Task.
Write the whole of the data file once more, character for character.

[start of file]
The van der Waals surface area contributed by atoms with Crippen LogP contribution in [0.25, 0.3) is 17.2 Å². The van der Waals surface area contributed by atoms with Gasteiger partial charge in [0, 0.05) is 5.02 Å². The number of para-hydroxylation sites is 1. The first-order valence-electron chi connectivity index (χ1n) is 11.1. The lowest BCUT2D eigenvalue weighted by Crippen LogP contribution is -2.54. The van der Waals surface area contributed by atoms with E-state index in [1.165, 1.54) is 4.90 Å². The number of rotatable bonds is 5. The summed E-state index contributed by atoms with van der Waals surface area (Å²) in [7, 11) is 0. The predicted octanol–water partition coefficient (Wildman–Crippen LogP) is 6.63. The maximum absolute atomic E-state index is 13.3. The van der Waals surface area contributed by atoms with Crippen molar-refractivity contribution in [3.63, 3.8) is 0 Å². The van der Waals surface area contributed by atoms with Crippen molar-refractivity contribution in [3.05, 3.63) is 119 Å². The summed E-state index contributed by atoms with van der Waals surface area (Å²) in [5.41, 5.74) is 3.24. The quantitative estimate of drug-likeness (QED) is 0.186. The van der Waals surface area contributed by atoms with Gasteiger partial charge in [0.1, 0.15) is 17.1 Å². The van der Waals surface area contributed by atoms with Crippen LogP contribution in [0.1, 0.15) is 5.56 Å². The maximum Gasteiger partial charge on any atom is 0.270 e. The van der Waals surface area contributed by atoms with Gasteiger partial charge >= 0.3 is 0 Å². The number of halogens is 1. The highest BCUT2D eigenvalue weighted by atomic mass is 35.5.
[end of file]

The van der Waals surface area contributed by atoms with Crippen LogP contribution in [0.25, 0.3) is 17.2 Å². The van der Waals surface area contributed by atoms with Gasteiger partial charge in [0, 0.05) is 5.02 Å². The number of para-hydroxylation sites is 1. The first-order valence-electron chi connectivity index (χ1n) is 11.1. The lowest BCUT2D eigenvalue weighted by Crippen LogP contribution is -2.54. The van der Waals surface area contributed by atoms with E-state index in [1.165, 1.54) is 4.90 Å². The number of rotatable bonds is 5. The summed E-state index contributed by atoms with van der Waals surface area (Å²) in [7, 11) is 0. The predicted octanol–water partition coefficient (Wildman–Crippen LogP) is 6.63. The maximum absolute atomic E-state index is 13.3. The van der Waals surface area contributed by atoms with Crippen molar-refractivity contribution in [3.63, 3.8) is 0 Å². The van der Waals surface area contributed by atoms with Crippen molar-refractivity contribution in [3.05, 3.63) is 119 Å². The summed E-state index contributed by atoms with van der Waals surface area (Å²) in [5.41, 5.74) is 3.24. The quantitative estimate of drug-likeness (QED) is 0.186. The van der Waals surface area contributed by atoms with Gasteiger partial charge in [0.1, 0.15) is 17.1 Å². The van der Waals surface area contributed by atoms with Crippen LogP contribution in [0.1, 0.15) is 5.56 Å². The maximum Gasteiger partial charge on any atom is 0.270 e. The van der Waals surface area contributed by atoms with Gasteiger partial charge >= 0.3 is 0 Å². The number of halogens is 1. The highest BCUT2D eigenvalue weighted by atomic mass is 35.5.